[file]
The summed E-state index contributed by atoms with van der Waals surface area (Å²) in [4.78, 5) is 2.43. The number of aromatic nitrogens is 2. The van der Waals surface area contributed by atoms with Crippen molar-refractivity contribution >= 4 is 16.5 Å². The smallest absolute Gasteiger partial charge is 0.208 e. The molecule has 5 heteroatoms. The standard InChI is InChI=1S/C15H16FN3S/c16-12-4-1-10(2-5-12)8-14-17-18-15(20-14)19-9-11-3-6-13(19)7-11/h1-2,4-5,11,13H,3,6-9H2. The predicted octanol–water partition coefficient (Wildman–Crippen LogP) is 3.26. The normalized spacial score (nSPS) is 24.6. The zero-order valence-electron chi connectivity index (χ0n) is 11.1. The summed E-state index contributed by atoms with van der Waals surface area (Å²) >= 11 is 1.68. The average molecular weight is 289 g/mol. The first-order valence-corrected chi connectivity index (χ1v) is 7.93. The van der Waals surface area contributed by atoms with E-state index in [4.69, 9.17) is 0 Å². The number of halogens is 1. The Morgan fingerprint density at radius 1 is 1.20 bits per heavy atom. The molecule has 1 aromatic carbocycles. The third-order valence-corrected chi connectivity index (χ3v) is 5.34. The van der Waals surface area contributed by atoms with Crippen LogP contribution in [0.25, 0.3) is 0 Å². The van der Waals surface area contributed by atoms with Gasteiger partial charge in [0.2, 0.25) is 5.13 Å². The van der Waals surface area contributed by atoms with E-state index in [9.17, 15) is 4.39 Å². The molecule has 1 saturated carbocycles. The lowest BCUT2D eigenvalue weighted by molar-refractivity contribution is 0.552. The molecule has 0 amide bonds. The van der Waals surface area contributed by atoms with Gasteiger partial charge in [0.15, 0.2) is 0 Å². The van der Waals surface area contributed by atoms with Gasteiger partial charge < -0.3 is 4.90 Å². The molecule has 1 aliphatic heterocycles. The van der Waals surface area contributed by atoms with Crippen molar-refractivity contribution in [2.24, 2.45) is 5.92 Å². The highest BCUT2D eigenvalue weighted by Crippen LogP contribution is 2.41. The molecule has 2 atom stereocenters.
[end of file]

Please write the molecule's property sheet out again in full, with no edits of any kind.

The summed E-state index contributed by atoms with van der Waals surface area (Å²) in [4.78, 5) is 2.43. The number of aromatic nitrogens is 2. The van der Waals surface area contributed by atoms with Crippen molar-refractivity contribution >= 4 is 16.5 Å². The smallest absolute Gasteiger partial charge is 0.208 e. The molecule has 5 heteroatoms. The standard InChI is InChI=1S/C15H16FN3S/c16-12-4-1-10(2-5-12)8-14-17-18-15(20-14)19-9-11-3-6-13(19)7-11/h1-2,4-5,11,13H,3,6-9H2. The predicted octanol–water partition coefficient (Wildman–Crippen LogP) is 3.26. The normalized spacial score (nSPS) is 24.6. The zero-order valence-electron chi connectivity index (χ0n) is 11.1. The summed E-state index contributed by atoms with van der Waals surface area (Å²) >= 11 is 1.68. The average molecular weight is 289 g/mol. The first-order valence-corrected chi connectivity index (χ1v) is 7.93. The van der Waals surface area contributed by atoms with E-state index in [4.69, 9.17) is 0 Å². The number of halogens is 1. The Morgan fingerprint density at radius 1 is 1.20 bits per heavy atom. The molecule has 1 aromatic carbocycles. The third-order valence-corrected chi connectivity index (χ3v) is 5.34. The van der Waals surface area contributed by atoms with Crippen LogP contribution in [0.25, 0.3) is 0 Å². The van der Waals surface area contributed by atoms with Gasteiger partial charge in [0.2, 0.25) is 5.13 Å². The van der Waals surface area contributed by atoms with E-state index in [9.17, 15) is 4.39 Å². The molecule has 1 saturated carbocycles. The lowest BCUT2D eigenvalue weighted by molar-refractivity contribution is 0.552. The molecule has 0 amide bonds. The van der Waals surface area contributed by atoms with Gasteiger partial charge in [0.15, 0.2) is 0 Å². The van der Waals surface area contributed by atoms with Gasteiger partial charge < -0.3 is 4.90 Å². The molecule has 1 aliphatic heterocycles. The van der Waals surface area contributed by atoms with Crippen molar-refractivity contribution in [2.24, 2.45) is 5.92 Å². The highest BCUT2D eigenvalue weighted by Crippen LogP contribution is 2.41. The molecule has 2 atom stereocenters.